The Rise of a Heisman Finalist Who Almost Wasn’t
A football coach from Athens, Ohio had three sons. Just a short drive south of Columbus and thee Ohio State University, the western hills of the Appalachian Mountains harbored a family of athletes that may have gone unknown. That is until the baby of the bunch just took over the world.
Joe Burrow was the third son of Jimmy Burrow, a Nebraska football player who made a career off the sport. First, in the NFL, then the CFL, then roughly 30 years as a college football coach. His first two sons, Dan and Jamie, played football for Nebraska, just like dad. They each graduated in the early 2000s more than a decade before their baby brother became a high school star.
Jimmy was a defensive coordinator. Jamie was a linebacker. Dan was a safety. The Burrows were tough, gritty, defensive specialists. Baby Joe didn’t want to be trapped in their shadow, so he became a quarterback. You know, the pretty-boy position. But the Burrow toughness still ran in his veins.
By the time he hit high school, little Joe Burrow could flat-out sling it. His numbers were eye-popping, but his physical traits were underwhelming, to say the least. He was a three-star recruit, but he chose to play at Ohio State after growing up just an hour south of Columbus. He knew the competition would be fierce, but he was up for the challenge.
In 2015, Joe stepped into an Ohio State quarterback room filled with some of the best athletes in the country at the position. Braxton Miller had just switched to wide receiver while J.T. Barrett and Cardale Jones were competing for the job. No one – and I mean no one – gave two buckeyes about Joe Burrow.
In an effort just to see the field, Joe asked the coaching staff to let him play special teams. If you don’t know much about football, quarterbacks do not play special teams.
Head Coach Urban Meyer was tough on him, often telling Joe he should’ve played Division III football. The other quarterbacks gave him nicknames that were borderline disrespectful. He was a skinny, glorified water boy trapped in the shadow of superstars, just like the baby of the family, trapped in the shadow of older brothers.
After Barrett and Jones moved on, Dwayne Haskins and Tate Martell arrived in Columbus. They were a pair of four-star, dual-threat quarterbacks with much more to offer than skinny Joe Burrow. Haskins became a first-round pick, and Burrow transferred after three seasons. He threw less than 40 passes for Ohio State.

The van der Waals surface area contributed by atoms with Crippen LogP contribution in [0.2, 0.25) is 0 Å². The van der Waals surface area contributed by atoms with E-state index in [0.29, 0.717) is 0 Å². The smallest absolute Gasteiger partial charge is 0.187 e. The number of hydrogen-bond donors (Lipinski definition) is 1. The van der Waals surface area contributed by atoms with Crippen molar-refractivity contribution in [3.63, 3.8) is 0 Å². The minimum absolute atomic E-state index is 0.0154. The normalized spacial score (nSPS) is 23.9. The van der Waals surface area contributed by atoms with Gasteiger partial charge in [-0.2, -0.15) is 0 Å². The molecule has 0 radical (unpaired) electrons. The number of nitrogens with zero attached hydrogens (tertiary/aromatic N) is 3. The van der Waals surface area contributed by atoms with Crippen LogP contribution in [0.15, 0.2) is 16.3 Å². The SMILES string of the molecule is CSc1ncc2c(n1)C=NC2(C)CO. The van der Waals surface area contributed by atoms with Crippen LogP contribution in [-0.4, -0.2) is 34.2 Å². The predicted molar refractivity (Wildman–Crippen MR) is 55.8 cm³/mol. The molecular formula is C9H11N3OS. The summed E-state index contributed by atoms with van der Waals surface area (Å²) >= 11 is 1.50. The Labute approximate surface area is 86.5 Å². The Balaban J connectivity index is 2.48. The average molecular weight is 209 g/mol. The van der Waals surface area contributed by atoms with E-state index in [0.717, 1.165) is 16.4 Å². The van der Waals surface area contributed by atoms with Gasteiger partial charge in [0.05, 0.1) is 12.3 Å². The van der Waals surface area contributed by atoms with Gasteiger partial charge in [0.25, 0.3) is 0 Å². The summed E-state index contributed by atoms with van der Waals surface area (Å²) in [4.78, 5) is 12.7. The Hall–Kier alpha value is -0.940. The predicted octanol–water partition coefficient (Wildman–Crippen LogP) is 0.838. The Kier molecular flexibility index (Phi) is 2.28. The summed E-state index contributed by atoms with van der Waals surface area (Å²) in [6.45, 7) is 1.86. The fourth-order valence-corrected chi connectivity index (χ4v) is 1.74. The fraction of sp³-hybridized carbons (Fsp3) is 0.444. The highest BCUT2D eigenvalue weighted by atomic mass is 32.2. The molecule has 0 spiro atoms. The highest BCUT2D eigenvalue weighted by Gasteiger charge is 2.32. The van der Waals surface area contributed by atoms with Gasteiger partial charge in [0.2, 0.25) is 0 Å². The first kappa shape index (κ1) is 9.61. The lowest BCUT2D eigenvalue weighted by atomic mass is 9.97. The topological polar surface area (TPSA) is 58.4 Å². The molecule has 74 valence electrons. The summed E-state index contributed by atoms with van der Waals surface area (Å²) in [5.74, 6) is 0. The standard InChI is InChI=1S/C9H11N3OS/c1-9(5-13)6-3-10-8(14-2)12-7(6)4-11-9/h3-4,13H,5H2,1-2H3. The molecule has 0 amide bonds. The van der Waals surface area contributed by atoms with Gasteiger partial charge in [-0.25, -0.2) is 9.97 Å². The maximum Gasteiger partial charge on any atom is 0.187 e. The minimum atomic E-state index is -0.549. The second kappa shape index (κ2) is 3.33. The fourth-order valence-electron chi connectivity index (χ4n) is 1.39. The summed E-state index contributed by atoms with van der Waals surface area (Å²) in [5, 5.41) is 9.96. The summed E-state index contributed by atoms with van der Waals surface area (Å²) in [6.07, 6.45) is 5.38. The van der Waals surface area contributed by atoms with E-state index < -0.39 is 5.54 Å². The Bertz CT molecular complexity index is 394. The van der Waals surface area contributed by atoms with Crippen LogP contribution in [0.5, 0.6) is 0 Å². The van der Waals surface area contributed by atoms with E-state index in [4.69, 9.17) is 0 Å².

The decision to go to LSU is a story in itself, but it was a match made in heaven. A defensive-minded program often called “DBU” for its rich history of producing defensive backs, LSU wasn’t going to lean on a quarterback. This was a place built on the run game and defense, until it wasn’t.
In Year 2, Joe Burrow took the SEC, college football, and the entire nation by storm. He reinvigorated the offense and grabbed hold of the Heisman Trophy conversation almost overnight. Think about it… LSU is now No. 1 in the AP Poll after both Clemson and Alabama – winners of the last four championships – haven’t lost a game? The reason is No. 9.
His 78.8 percent completion rate (if it stays there) will shatter Colt McCoy’s NCAA single-season record of 76.7 percent. Burrow also has 30 touchdowns and just four interceptions. He might make a case for 50 TDs by season’s end, which would cement his legacy in a club of just seven college quarterbacks to throw for 50-plus touchdowns in NCAA history. Ironically, the last QB to do it was Dwayne Haskins.
After all that, a single performance could define his draft stock and future this weekend. Burrow will face his toughest test yet when (1) LSU travels to take on their big brother in (2) Alabama on Saturday. But if there’s one thing we know about Joe, it’s that he thrives in the shadow of big brothers.
For the sake of college football storylines, let’s hope for an LSU-Ohio State matchup in the College Football Playoff… An underdog against the superpower that made him one.